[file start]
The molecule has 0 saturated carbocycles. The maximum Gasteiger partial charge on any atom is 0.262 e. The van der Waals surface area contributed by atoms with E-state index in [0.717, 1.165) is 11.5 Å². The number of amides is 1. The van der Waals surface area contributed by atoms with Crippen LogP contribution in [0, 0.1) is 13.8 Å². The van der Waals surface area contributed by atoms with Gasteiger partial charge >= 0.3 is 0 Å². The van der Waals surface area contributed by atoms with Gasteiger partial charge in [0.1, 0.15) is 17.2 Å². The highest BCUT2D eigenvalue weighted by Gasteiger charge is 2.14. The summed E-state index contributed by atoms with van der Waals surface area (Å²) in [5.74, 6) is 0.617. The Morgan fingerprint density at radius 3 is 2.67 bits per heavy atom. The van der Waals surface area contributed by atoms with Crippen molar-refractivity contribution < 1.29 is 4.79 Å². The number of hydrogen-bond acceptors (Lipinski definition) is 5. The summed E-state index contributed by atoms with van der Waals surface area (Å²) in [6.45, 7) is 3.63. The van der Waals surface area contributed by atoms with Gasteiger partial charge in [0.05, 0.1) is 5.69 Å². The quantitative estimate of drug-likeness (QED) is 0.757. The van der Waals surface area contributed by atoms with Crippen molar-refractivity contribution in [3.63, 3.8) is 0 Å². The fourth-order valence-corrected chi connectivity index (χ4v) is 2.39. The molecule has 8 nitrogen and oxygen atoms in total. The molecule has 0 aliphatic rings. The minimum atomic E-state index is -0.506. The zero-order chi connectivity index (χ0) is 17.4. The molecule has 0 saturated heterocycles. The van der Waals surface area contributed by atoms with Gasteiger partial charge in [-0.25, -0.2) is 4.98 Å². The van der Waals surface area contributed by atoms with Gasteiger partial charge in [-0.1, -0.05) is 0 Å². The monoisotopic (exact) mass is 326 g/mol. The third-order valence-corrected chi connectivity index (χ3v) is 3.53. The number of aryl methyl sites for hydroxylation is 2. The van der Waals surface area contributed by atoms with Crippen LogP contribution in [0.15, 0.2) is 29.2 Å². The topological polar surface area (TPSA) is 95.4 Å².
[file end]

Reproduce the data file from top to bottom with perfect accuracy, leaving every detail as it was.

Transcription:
The molecule has 0 saturated carbocycles. The maximum Gasteiger partial charge on any atom is 0.262 e. The van der Waals surface area contributed by atoms with E-state index in [0.717, 1.165) is 11.5 Å². The number of amides is 1. The van der Waals surface area contributed by atoms with Crippen LogP contribution in [0, 0.1) is 13.8 Å². The van der Waals surface area contributed by atoms with Gasteiger partial charge >= 0.3 is 0 Å². The van der Waals surface area contributed by atoms with Gasteiger partial charge in [0.1, 0.15) is 17.2 Å². The highest BCUT2D eigenvalue weighted by Gasteiger charge is 2.14. The summed E-state index contributed by atoms with van der Waals surface area (Å²) in [5.74, 6) is 0.617. The Morgan fingerprint density at radius 3 is 2.67 bits per heavy atom. The van der Waals surface area contributed by atoms with Crippen molar-refractivity contribution < 1.29 is 4.79 Å². The number of hydrogen-bond acceptors (Lipinski definition) is 5. The summed E-state index contributed by atoms with van der Waals surface area (Å²) in [6.45, 7) is 3.63. The van der Waals surface area contributed by atoms with Gasteiger partial charge in [0.05, 0.1) is 5.69 Å². The quantitative estimate of drug-likeness (QED) is 0.757. The van der Waals surface area contributed by atoms with Crippen molar-refractivity contribution in [3.63, 3.8) is 0 Å². The fourth-order valence-corrected chi connectivity index (χ4v) is 2.39. The molecule has 8 nitrogen and oxygen atoms in total. The molecule has 0 aliphatic rings. The minimum atomic E-state index is -0.506. The zero-order chi connectivity index (χ0) is 17.4. The molecule has 0 saturated heterocycles. The van der Waals surface area contributed by atoms with Gasteiger partial charge in [-0.25, -0.2) is 4.98 Å². The van der Waals surface area contributed by atoms with Gasteiger partial charge in [-0.1, -0.05) is 0 Å². The monoisotopic (exact) mass is 326 g/mol. The third-order valence-corrected chi connectivity index (χ3v) is 3.53. The number of aryl methyl sites for hydroxylation is 2. The van der Waals surface area contributed by atoms with Crippen LogP contribution in [0.15, 0.2) is 29.2 Å². The topological polar surface area (TPSA) is 95.4 Å².